The Robot Restaurant in Shinjuku was our next stop... We hailed a taxi from Shibuya in the rain (heavy rain), there was a crazy array of neon signage stacked from basement bars to the top of skyscrapers with different little cocktail lounges, hairdressers, dentists, dog groomers, wedding shops and restaurants on each floor, the lights reflected brightly off the rain puddles. I never saw a rainy night look so bright! In the wiggly streets below is Tokyo's red light district alongside trendy places to hang out, arcades & themed bars. Generally this feels like the cool bit for nightlife (remember how Shoreditch used to feel cool and seedy - and now it's a bit bridge and tunnel? It reminds me a bit of Shoreditch pre-gentrification but on some kind of Space Mountain type-of-ride at Disneyland).
The Robot Restaurant is totally devised for tourists, I'm not sure I saw a single Japanese patron there... but it's completely amazing and as a tourist it ticked the #Weird_Japanese_Stuff box! Even cue-ing for tickets was fun, Gaz's photo was taken for their wall-of-fame, his picture will hang alongside other stars: from Katy Perry to Oliver Stone.
It is surreal, from the moment you arrive at The R. R. your senses are attacked with pure bling and eclectic over-the-top-ness. Here's a pic of Gaz and some of the boys in the band/crew waiting in the chill-out lounge before the show.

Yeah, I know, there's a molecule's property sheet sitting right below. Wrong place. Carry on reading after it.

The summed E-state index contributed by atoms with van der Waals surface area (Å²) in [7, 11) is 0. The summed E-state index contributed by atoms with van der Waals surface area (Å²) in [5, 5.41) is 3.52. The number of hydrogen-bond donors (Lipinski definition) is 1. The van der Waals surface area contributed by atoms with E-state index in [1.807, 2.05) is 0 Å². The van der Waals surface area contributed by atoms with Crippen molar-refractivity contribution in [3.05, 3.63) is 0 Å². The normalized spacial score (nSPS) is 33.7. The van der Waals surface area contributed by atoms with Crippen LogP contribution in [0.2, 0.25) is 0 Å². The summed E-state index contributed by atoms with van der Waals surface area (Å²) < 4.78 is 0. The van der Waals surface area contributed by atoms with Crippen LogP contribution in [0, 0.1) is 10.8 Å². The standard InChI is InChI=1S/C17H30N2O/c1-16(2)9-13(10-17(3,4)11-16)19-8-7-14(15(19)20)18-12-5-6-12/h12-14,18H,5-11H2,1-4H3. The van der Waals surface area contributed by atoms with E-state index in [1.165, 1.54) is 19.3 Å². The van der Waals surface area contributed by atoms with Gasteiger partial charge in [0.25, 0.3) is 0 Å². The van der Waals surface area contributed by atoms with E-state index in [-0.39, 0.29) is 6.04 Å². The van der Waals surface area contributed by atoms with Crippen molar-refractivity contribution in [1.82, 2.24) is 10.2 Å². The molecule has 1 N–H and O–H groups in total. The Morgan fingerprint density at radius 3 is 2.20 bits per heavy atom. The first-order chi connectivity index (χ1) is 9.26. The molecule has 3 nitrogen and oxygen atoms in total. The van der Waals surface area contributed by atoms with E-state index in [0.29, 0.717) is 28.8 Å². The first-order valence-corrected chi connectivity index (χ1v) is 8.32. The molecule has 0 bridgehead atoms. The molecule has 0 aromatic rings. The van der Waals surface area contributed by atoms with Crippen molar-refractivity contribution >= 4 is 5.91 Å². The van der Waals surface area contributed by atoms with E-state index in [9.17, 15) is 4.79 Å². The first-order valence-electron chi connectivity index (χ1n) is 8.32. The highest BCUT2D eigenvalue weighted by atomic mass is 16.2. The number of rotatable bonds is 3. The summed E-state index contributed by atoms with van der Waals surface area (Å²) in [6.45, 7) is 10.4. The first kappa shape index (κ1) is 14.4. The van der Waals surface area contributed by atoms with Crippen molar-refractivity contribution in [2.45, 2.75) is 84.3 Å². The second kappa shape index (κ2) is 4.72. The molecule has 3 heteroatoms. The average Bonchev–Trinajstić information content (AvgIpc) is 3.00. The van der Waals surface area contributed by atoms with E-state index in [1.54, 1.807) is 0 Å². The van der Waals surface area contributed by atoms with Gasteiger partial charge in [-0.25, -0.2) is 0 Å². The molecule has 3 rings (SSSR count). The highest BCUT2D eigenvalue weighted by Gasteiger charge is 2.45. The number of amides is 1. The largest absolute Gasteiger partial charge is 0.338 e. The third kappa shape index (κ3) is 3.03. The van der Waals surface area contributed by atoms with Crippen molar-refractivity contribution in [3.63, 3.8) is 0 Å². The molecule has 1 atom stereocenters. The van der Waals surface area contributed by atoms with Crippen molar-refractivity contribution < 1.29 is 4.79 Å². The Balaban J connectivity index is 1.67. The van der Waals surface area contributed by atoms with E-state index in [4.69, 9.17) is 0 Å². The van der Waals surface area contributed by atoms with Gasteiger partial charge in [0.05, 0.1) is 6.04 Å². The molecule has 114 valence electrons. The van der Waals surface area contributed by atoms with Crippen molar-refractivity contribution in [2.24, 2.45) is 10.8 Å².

We were entertained by the Robot Restaurant's House Band who were people dressed as robots doing bossa nova covers of familiar hits. The guys were impressed that the bass player took an especially elongated solo (for the fact fans: long bass solos are kind of a muso in-joke).
We are then ushered into the venue with bleacher style seating and bento boxes if you wanted one. The show starts with two drum cores, one representing the ancients with kimonos and long kabuki style masks and beards. The other representing the modern or maybe even the future, wearing rainbow wigs and colourful little outfits. They were having a drum-off! This was exciting for everyone because they looked amazing, and could actually play the drums really well too!
There was a rough plot throughout the show that involves robots and pretty girls fighting in different scenarios (underwater, with pandas, dressed as majorettes), but it's really more of a performance than a coherent story. Here's a snap of one of the Rainbow Bright dancers preparing to take on a robot.
I may have only been in Tokyo for a day at this stage, but I can not liken this experience to anything; you just have to see it to believe it.
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